VASCADE Closure Device: FDA Database Tracks Common Complications, Deaths

While the voluntarily reported MAUDE numbers can’t be used to calculate rates, they do raise awareness, Ron Waksman says.

VASCADE Closure Device: FDA Database Tracks Common Complications, Deaths

Use of the VASCADE vascular closure device (VCD) system can involve major complications and death, according to an analysis of a US Food and Drug Administration database spanning a 7-year period. Researchers say this is a reminder that real-world outcomes don’t always track with trials, although the true rate of problems is unknown.

VASCADE, developed by Cardiva Medical, which was acquired earlier this year by Haemonetics Corporation, received FDA approval in January 2013 based on the RESPECT pivotal trial. In that 420-patient study, minor event rates were 1.1% for VASCADE and 7% for manual compression; neither arm experienced any major access-site-related complications.

Meant for use with up to a 7-Fr inner diameter sheath, VASCADE delivers a bioabsorbable collagen-based patch to achieve hemostasis of mid-bore femoral access sites.

Senior author Ron Waksman, MD (MedStar Washington Hospital Center, Washington, DC), said this study is one of several by their group to pull numbers from the FDA’s Manufacturer and User Facility Device Experience (MAUDE) database. Other papers have focused on topics as diverse as large-bore closure devices (Abbott’s Prostar XL and Perclose ProGlide plus Essential Medical’s MANTA), rotational atherectomy, cerebral protection in TAVI, and guide extension catheters in PCI. The latest report was published in Catheterization and Cardiovascular Interventions.

To TCTMD, Waksman stressed that since MAUDE doesn’t capture the “denominator” of how many devices are in use, its reports can’t be used to calculate actual prevalence. Still, he said, it offers a glimpse at how devices are performing.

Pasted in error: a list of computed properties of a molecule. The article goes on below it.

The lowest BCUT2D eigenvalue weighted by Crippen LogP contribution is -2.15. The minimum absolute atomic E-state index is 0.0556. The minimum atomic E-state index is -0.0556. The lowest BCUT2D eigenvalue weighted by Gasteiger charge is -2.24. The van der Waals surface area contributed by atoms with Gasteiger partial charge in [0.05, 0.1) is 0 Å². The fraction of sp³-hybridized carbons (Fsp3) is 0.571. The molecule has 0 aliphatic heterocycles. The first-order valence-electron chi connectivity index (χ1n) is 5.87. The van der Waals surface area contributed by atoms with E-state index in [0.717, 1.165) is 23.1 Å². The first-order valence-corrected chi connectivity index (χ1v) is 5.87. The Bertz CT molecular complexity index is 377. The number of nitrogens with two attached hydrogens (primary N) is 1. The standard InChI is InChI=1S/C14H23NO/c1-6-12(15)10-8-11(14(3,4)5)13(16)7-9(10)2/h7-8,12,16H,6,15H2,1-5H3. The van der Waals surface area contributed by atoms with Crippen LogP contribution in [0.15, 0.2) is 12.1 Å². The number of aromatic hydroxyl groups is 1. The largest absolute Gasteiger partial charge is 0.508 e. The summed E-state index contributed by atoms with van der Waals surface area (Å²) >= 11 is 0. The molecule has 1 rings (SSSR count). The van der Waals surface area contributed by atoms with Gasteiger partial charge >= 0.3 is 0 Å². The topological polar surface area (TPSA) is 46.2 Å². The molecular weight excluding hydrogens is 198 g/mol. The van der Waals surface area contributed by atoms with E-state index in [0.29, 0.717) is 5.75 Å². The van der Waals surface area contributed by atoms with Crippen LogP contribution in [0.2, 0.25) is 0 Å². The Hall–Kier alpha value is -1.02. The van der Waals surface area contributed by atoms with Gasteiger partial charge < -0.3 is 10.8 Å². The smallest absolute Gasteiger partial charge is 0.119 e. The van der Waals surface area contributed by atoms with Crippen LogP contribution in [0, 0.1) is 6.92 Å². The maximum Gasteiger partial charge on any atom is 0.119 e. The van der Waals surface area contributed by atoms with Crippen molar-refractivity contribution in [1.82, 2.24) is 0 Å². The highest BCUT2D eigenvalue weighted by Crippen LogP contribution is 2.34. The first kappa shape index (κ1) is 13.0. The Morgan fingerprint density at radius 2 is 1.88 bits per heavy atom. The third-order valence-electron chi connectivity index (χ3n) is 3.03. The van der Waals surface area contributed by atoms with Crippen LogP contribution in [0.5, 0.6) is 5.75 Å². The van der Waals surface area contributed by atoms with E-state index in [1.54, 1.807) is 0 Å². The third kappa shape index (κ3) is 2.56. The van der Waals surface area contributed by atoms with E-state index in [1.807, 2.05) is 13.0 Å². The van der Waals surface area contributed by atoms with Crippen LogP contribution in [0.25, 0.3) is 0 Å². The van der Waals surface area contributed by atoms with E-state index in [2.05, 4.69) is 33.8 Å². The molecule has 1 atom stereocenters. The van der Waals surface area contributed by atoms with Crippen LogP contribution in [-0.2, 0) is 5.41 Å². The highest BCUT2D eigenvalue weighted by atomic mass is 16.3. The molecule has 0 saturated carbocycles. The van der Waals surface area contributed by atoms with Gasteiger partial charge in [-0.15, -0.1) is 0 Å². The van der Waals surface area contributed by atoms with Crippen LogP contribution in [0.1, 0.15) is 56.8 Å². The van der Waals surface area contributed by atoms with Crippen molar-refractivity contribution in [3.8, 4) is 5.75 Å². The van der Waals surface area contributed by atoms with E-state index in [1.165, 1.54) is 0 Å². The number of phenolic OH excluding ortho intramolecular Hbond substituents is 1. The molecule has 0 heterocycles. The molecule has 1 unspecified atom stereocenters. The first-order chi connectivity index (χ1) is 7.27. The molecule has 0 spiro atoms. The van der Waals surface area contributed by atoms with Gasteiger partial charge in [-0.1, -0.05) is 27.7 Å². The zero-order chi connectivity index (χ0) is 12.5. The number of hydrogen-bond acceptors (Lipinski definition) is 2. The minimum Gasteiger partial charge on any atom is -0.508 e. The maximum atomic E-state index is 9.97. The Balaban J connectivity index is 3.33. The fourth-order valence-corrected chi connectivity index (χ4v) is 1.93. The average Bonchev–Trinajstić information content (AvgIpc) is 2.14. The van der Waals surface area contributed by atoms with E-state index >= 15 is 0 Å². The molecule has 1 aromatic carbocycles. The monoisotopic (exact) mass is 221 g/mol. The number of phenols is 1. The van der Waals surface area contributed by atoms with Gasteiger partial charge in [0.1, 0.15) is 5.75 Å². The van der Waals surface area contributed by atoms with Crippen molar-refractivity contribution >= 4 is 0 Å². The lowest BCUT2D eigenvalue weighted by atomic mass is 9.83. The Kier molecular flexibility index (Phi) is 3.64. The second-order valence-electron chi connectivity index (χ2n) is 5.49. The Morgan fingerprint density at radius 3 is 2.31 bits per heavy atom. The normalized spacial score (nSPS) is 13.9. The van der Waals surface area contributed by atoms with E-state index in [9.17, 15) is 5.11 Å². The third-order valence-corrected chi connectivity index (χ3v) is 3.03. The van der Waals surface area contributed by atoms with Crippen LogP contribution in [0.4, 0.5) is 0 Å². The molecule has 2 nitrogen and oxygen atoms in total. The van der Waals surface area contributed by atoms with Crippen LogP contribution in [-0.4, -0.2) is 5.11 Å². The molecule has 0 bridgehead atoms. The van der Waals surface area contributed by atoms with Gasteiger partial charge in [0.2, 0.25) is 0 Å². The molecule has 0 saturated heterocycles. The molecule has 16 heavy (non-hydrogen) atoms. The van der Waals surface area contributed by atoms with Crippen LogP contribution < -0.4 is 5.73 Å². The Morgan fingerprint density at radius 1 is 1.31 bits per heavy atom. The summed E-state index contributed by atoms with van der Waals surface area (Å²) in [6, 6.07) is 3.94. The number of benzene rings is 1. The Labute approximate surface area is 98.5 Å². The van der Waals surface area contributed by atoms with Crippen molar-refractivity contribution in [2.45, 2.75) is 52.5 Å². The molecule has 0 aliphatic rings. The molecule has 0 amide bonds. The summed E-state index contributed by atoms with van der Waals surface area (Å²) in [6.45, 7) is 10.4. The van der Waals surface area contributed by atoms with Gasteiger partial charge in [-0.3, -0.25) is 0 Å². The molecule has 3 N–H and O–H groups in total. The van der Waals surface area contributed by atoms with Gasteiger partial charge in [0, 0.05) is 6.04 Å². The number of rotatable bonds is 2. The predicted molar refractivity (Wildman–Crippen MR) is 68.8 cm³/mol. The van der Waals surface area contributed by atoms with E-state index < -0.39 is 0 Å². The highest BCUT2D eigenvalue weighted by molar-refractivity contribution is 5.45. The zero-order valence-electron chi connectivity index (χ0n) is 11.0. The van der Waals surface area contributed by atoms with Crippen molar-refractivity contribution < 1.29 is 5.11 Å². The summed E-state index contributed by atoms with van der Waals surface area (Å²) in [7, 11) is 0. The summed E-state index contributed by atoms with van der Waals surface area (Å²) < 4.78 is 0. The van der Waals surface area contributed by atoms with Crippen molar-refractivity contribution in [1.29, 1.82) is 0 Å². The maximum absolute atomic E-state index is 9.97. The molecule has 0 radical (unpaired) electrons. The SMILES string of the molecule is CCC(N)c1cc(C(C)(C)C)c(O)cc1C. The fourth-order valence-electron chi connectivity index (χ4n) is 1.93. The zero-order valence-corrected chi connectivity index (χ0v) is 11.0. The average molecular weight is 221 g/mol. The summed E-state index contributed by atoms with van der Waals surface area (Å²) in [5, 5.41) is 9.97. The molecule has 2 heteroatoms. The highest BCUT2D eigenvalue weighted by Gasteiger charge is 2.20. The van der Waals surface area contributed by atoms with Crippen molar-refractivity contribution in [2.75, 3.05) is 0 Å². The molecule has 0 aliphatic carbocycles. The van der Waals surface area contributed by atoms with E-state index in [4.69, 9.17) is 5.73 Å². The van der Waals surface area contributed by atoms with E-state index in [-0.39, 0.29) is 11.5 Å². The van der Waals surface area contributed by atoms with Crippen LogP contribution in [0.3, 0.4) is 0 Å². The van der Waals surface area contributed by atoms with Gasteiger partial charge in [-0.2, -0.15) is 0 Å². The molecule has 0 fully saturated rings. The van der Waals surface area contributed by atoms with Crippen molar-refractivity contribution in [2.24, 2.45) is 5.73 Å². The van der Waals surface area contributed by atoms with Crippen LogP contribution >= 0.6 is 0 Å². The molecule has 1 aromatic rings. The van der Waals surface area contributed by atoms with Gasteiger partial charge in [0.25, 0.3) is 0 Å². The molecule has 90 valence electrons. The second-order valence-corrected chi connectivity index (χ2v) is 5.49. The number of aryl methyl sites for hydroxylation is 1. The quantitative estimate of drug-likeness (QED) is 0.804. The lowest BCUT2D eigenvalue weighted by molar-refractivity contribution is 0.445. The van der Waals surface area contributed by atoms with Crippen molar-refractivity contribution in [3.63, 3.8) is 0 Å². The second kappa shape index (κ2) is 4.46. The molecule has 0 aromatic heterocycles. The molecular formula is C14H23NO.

It’s not surprising to see more complications as a new product is adopted, he said. “When you do a trial for approval today, obviously you do a very careful selection of patients [and] you focus on training of the operators or investigators. You expend all that effort. Once the device is approved for marketing, usually you do have [monitoring] but the level of scrutiny about patient eligibility and training is not at the same level [as before].”

Waksman emphasized that physicians need to report their experiences to MAUDE, despite the limitations of a voluntary database. “It’s a good thing. We have to develop more awareness and know what to expect [or] not expect,” he said.

An important message is that “not all closure devices are the same,” said Waksman. They have different mechanisms of action, are geared toward certain settings, and require physicians to learn unique skills.

Around 200 Reports

Led by Brian C. Case, MD (MedStar Washington Hospital Center), the researchers culled postmarketing surveillance data from MAUDE from October 2013 to March 2020. There were 201 reports of major complications with VASCADE, of which 145 described injuries and 11 involved death.

Most common among the injuries were bleeding (n = 85), pseudoaneurysm (n = 29), and pulselessness of an extremity (n = 21). The bleeds included 31 documented hematomas, while 28 reports specified location as retroperitoneal. In 45 instances, the injury reports described operators using the device incorrectly, most often failing to perform fluoroscopy to verify VASCADE’s position.